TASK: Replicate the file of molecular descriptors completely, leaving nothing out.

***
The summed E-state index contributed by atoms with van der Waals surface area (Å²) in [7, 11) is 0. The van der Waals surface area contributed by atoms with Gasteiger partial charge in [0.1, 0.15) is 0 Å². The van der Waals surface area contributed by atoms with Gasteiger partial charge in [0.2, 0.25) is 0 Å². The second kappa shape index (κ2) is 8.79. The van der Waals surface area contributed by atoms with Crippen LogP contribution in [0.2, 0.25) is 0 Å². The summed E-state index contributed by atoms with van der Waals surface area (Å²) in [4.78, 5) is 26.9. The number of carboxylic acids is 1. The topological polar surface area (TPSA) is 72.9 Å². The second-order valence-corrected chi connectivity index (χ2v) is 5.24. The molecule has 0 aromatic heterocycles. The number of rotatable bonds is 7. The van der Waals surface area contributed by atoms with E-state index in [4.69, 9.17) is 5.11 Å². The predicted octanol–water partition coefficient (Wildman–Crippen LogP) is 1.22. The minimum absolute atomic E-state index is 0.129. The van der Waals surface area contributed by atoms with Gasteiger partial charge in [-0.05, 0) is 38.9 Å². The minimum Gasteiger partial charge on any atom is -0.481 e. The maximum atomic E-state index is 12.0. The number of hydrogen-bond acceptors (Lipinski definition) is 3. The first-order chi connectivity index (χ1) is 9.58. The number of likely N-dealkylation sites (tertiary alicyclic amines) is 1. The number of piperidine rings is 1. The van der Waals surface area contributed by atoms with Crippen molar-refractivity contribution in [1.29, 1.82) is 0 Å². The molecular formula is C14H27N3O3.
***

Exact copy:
The summed E-state index contributed by atoms with van der Waals surface area (Å²) in [7, 11) is 0. The van der Waals surface area contributed by atoms with Gasteiger partial charge in [0.1, 0.15) is 0 Å². The van der Waals surface area contributed by atoms with Gasteiger partial charge in [0.2, 0.25) is 0 Å². The second kappa shape index (κ2) is 8.79. The van der Waals surface area contributed by atoms with Crippen LogP contribution in [0.2, 0.25) is 0 Å². The summed E-state index contributed by atoms with van der Waals surface area (Å²) in [4.78, 5) is 26.9. The number of carboxylic acids is 1. The topological polar surface area (TPSA) is 72.9 Å². The second-order valence-corrected chi connectivity index (χ2v) is 5.24. The molecule has 0 aromatic heterocycles. The number of rotatable bonds is 7. The van der Waals surface area contributed by atoms with E-state index in [4.69, 9.17) is 5.11 Å². The predicted octanol–water partition coefficient (Wildman–Crippen LogP) is 1.22. The minimum absolute atomic E-state index is 0.129. The van der Waals surface area contributed by atoms with Gasteiger partial charge in [-0.05, 0) is 38.9 Å². The minimum Gasteiger partial charge on any atom is -0.481 e. The maximum atomic E-state index is 12.0. The number of hydrogen-bond acceptors (Lipinski definition) is 3. The first-order chi connectivity index (χ1) is 9.58. The number of likely N-dealkylation sites (tertiary alicyclic amines) is 1. The number of piperidine rings is 1. The van der Waals surface area contributed by atoms with Crippen molar-refractivity contribution in [1.29, 1.82) is 0 Å². The molecular formula is C14H27N3O3.